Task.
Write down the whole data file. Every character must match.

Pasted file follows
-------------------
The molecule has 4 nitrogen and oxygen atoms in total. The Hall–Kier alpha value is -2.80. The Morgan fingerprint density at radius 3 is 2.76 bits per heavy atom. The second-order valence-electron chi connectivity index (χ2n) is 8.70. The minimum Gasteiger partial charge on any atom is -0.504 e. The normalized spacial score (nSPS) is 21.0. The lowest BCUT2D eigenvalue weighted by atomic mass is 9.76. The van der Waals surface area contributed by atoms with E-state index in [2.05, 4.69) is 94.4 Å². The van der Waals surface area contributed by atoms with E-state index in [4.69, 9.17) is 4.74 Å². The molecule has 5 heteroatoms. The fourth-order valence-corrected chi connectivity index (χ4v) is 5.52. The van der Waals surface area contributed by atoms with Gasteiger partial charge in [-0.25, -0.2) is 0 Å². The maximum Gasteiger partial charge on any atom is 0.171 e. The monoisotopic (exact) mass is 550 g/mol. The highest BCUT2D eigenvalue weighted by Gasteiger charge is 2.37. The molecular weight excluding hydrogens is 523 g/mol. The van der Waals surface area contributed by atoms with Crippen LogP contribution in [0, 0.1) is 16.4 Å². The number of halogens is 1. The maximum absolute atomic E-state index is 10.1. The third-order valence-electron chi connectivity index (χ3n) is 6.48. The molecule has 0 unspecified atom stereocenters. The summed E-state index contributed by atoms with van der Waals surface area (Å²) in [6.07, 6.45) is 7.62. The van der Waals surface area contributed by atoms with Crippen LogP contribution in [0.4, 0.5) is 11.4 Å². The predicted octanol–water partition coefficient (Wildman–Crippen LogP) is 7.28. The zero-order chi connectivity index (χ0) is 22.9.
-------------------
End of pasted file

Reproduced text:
The molecule has 4 nitrogen and oxygen atoms in total. The Hall–Kier alpha value is -2.80. The Morgan fingerprint density at radius 3 is 2.76 bits per heavy atom. The second-order valence-electron chi connectivity index (χ2n) is 8.70. The minimum Gasteiger partial charge on any atom is -0.504 e. The normalized spacial score (nSPS) is 21.0. The lowest BCUT2D eigenvalue weighted by atomic mass is 9.76. The van der Waals surface area contributed by atoms with E-state index in [2.05, 4.69) is 94.4 Å². The van der Waals surface area contributed by atoms with E-state index in [4.69, 9.17) is 4.74 Å². The molecule has 5 heteroatoms. The fourth-order valence-corrected chi connectivity index (χ4v) is 5.52. The van der Waals surface area contributed by atoms with Gasteiger partial charge in [-0.25, -0.2) is 0 Å². The maximum Gasteiger partial charge on any atom is 0.171 e. The monoisotopic (exact) mass is 550 g/mol. The highest BCUT2D eigenvalue weighted by Gasteiger charge is 2.37. The molecular weight excluding hydrogens is 523 g/mol. The van der Waals surface area contributed by atoms with Crippen LogP contribution in [0, 0.1) is 16.4 Å². The number of halogens is 1. The maximum absolute atomic E-state index is 10.1. The third-order valence-electron chi connectivity index (χ3n) is 6.48. The molecule has 0 unspecified atom stereocenters. The summed E-state index contributed by atoms with van der Waals surface area (Å²) in [6.07, 6.45) is 7.62. The van der Waals surface area contributed by atoms with Crippen LogP contribution in [0.4, 0.5) is 11.4 Å². The predicted octanol–water partition coefficient (Wildman–Crippen LogP) is 7.28. The zero-order chi connectivity index (χ0) is 22.9.